An estimated 35,000 Elasticsearch clusters exposed to the public Internet are potential victims to a series ransom attacks that have already hit over 33,000 MongoDB databases.
The attacks, which security researchers Victor Gevers and Niall Merrigan call a “ransack,” have been ongoing for the past several weeks, but targeted only MongoDB databases until late. To conduct the attack, adversaries discover exposed, insecure databases, (supposedly) steal their contents, and then demand a ransom to return the data.
Given that multiple hackers joined the campaign in an attempt to cash in on the existence of databases that haven’t been properly secured, 34,000 MongoDB instances had been impacted as of Thursday. Victor Gevers, the researcher who first discovered the attack, told SecurityWeek earlier this week that all of the insecure databases could be ransacked within the next couple of weeks, or earlier.
Now, it appears that the attackers have expanded their targets to Elasticsearch instances, with over 600 hosts hit to date. Ransomware has already proven a highly profitable business for many, and it’s no wonder that crooks are looking for a wider attack surface, given that the MongoDB space is becoming crowded.
According to a tweet from John Matherly, founder of Shodan, there are approximately 35,000 Elastic servers exposed to the Internet, and that number certainly looks highly appealing to any hacker. The majority of these servers are on Amazon Web Services, and the company has already started sending out emails to warn customers about the attack, it seems.
What’s yet uncertain is whether the Elasticsearch ransack campaign was started by actors involved in the MongoDB massacre or not. Based on information posted by victims, the modus operandi is certainly identical: insecure instances are hacked and data replaced with a note informing the owner to send payment to a Bitcoin address and then email the attacker to retrieve the data.
As Elastic explains, “Elasticsearch is a distributed, RESTful search and analytics engine” that “centrally stores your data.” Unlike MongoDB instances, which offer no form of security by default, Elasticsearch installations bind to localhost by default, thus keeping them away from unauthorized access.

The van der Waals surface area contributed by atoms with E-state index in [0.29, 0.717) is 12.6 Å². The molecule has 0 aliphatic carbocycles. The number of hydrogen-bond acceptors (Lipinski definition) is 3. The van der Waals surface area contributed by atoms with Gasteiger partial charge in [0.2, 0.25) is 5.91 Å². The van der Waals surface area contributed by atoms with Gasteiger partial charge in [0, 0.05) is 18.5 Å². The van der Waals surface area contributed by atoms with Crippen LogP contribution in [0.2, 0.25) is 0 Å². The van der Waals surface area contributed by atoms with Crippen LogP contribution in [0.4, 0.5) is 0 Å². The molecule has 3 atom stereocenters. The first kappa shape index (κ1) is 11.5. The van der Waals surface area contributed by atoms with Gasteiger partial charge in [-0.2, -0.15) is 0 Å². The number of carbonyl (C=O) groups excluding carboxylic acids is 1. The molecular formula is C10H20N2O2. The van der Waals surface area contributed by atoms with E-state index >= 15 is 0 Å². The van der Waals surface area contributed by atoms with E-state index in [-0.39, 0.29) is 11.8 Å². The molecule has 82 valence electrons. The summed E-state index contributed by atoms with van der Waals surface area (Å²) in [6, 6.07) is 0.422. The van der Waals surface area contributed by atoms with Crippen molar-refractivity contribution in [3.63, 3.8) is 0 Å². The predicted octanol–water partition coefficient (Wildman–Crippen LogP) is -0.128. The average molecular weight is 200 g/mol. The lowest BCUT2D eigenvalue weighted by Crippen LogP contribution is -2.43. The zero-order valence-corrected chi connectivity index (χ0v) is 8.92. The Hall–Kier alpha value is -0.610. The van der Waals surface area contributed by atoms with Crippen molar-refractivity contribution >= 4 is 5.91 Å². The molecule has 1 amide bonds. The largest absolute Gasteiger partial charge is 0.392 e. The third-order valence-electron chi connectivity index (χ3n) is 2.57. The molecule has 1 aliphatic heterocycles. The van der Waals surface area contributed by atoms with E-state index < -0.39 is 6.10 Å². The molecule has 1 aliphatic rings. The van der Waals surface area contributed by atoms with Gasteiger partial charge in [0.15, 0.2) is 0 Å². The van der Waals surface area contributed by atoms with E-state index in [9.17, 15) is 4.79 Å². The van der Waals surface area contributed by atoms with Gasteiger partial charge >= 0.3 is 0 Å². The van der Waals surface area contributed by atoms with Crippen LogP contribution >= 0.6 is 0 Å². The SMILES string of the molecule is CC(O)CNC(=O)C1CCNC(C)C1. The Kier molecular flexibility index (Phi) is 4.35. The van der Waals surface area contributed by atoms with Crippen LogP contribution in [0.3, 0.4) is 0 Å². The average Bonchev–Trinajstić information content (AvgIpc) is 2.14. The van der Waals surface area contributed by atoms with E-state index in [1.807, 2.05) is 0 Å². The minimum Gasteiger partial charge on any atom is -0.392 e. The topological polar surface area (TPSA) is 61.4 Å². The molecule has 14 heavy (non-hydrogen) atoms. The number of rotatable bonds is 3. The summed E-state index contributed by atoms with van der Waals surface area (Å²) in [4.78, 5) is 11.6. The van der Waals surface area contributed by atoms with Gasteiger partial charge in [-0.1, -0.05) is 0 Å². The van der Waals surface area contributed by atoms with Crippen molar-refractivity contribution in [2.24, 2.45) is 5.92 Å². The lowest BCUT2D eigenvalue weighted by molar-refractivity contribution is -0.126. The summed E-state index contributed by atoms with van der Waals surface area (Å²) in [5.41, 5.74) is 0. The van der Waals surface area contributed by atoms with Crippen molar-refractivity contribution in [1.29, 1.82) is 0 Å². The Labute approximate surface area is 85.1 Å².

With an increasing number of unsecured, Internet-accessible instances popping up, and with all of them being potential targets for ransom attacks, owners should consider securing them as soon as possible. Elastic has already published a blog post to signal the risk of leaving servers exposed to the Internet and to provide instructions on how to secure them.
While running Elasticsearch on an isolated non-routable network is ideal, the company admits that there are instances where the cluster has to be accessible over the Internet. In such cases, Elastic says, admins should restrict access to the cluster via firewall, VPN, reverse proxy, or other technology. Customers using Elastic Cloud aren’t affected, the company says.
Itamar Syn-Hershko, Elastic consulting partner, also provides details on what can be done to secure clusters. What’s more, he explains why some of the actions that admins take, or settings they go for, aren’t always a good idea from a security point of view.
“Whatever you do, never expose your cluster nodes to the web,” he says. “Your cluster should never-ever be exposed to the public web,” he continues.
While only insecure MongoDB and Elasticsearch installations appear to have been targeted so far, it might not be too long before other types of databases start being attacked as well. As BinaryEdge found a while ago, over 1 petabytes of data is exposed online due to misconfigured Redis (REmote DIctionary Server), MongoDB, Memcached, and Elasticsearch installations.
Related: 33,000 Databases Fall in MongoDB Massacre
Related: Honeypot Catches 8,000 Attempts to Exploit Critical Elasticsearch Flaw